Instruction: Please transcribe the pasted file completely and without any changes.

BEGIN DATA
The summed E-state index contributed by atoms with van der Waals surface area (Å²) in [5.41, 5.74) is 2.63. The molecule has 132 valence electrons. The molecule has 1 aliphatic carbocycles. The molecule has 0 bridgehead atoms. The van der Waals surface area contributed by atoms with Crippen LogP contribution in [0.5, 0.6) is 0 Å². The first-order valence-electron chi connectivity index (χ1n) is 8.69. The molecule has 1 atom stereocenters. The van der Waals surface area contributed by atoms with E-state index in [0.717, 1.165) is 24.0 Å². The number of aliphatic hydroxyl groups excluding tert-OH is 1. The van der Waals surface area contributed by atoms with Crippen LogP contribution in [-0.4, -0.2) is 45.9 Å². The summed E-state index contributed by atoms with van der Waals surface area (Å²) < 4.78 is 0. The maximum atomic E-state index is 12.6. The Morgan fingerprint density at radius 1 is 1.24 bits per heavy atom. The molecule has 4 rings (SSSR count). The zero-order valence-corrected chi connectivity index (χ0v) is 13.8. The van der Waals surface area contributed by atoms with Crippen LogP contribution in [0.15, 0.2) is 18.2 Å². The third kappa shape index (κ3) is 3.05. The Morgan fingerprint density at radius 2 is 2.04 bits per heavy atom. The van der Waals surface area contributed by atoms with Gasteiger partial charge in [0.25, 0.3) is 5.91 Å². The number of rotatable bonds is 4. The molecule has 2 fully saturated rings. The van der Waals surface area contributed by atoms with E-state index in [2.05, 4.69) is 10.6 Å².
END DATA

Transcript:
The summed E-state index contributed by atoms with van der Waals surface area (Å²) in [5.41, 5.74) is 2.63. The molecule has 132 valence electrons. The molecule has 1 aliphatic carbocycles. The molecule has 0 bridgehead atoms. The van der Waals surface area contributed by atoms with Crippen LogP contribution in [0.5, 0.6) is 0 Å². The first-order valence-electron chi connectivity index (χ1n) is 8.69. The molecule has 1 atom stereocenters. The van der Waals surface area contributed by atoms with E-state index in [0.717, 1.165) is 24.0 Å². The number of aliphatic hydroxyl groups excluding tert-OH is 1. The van der Waals surface area contributed by atoms with Crippen LogP contribution in [-0.4, -0.2) is 45.9 Å². The summed E-state index contributed by atoms with van der Waals surface area (Å²) < 4.78 is 0. The maximum atomic E-state index is 12.6. The Morgan fingerprint density at radius 1 is 1.24 bits per heavy atom. The molecule has 4 rings (SSSR count). The zero-order valence-corrected chi connectivity index (χ0v) is 13.8. The van der Waals surface area contributed by atoms with Crippen LogP contribution in [0.15, 0.2) is 18.2 Å². The third kappa shape index (κ3) is 3.05. The Morgan fingerprint density at radius 2 is 2.04 bits per heavy atom. The van der Waals surface area contributed by atoms with Gasteiger partial charge in [0.25, 0.3) is 5.91 Å². The number of rotatable bonds is 4. The molecule has 2 fully saturated rings. The van der Waals surface area contributed by atoms with E-state index in [2.05, 4.69) is 10.6 Å².